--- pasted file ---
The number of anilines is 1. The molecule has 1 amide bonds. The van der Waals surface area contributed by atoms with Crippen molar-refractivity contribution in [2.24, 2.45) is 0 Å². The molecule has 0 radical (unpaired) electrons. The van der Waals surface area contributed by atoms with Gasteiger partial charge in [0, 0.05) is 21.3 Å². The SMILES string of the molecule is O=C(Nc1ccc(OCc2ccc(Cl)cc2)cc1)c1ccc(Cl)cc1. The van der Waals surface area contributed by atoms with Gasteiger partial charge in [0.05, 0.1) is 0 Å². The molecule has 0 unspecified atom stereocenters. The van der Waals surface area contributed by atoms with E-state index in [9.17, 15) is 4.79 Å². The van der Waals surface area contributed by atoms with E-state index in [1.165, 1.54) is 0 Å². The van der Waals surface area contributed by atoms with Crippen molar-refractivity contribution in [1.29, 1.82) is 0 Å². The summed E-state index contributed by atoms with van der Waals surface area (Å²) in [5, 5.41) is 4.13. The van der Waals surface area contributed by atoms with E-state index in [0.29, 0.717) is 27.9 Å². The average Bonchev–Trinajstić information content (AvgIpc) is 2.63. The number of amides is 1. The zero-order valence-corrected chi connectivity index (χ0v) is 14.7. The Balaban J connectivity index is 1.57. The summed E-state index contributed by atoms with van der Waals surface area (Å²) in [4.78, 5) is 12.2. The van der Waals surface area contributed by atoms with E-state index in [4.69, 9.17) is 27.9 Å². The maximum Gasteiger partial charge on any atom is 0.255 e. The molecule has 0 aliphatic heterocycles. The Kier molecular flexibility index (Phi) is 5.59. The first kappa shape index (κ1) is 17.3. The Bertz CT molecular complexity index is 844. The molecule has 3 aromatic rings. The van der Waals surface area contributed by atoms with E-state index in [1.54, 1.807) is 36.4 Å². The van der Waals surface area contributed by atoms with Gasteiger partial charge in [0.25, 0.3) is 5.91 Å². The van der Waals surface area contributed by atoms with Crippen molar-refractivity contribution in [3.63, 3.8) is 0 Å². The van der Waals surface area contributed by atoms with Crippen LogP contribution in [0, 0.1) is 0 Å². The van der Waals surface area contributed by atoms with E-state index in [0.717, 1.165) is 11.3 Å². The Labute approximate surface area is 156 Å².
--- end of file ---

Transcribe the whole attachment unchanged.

The number of anilines is 1. The molecule has 1 amide bonds. The van der Waals surface area contributed by atoms with Crippen molar-refractivity contribution in [2.24, 2.45) is 0 Å². The molecule has 0 radical (unpaired) electrons. The van der Waals surface area contributed by atoms with Gasteiger partial charge in [0, 0.05) is 21.3 Å². The SMILES string of the molecule is O=C(Nc1ccc(OCc2ccc(Cl)cc2)cc1)c1ccc(Cl)cc1. The van der Waals surface area contributed by atoms with Gasteiger partial charge in [0.05, 0.1) is 0 Å². The molecule has 0 unspecified atom stereocenters. The van der Waals surface area contributed by atoms with E-state index in [9.17, 15) is 4.79 Å². The van der Waals surface area contributed by atoms with E-state index in [1.165, 1.54) is 0 Å². The van der Waals surface area contributed by atoms with Crippen molar-refractivity contribution in [1.29, 1.82) is 0 Å². The summed E-state index contributed by atoms with van der Waals surface area (Å²) in [5, 5.41) is 4.13. The van der Waals surface area contributed by atoms with E-state index in [0.29, 0.717) is 27.9 Å². The average Bonchev–Trinajstić information content (AvgIpc) is 2.63. The number of amides is 1. The zero-order valence-corrected chi connectivity index (χ0v) is 14.7. The Balaban J connectivity index is 1.57. The summed E-state index contributed by atoms with van der Waals surface area (Å²) in [4.78, 5) is 12.2. The van der Waals surface area contributed by atoms with E-state index in [4.69, 9.17) is 27.9 Å². The maximum Gasteiger partial charge on any atom is 0.255 e. The molecule has 0 aliphatic heterocycles. The Kier molecular flexibility index (Phi) is 5.59. The first kappa shape index (κ1) is 17.3. The Bertz CT molecular complexity index is 844. The molecule has 3 aromatic rings. The van der Waals surface area contributed by atoms with E-state index in [1.54, 1.807) is 36.4 Å². The van der Waals surface area contributed by atoms with Gasteiger partial charge in [0.25, 0.3) is 5.91 Å². The van der Waals surface area contributed by atoms with Crippen molar-refractivity contribution in [3.63, 3.8) is 0 Å². The van der Waals surface area contributed by atoms with Crippen LogP contribution in [0, 0.1) is 0 Å². The van der Waals surface area contributed by atoms with E-state index in [0.717, 1.165) is 11.3 Å². The Labute approximate surface area is 156 Å².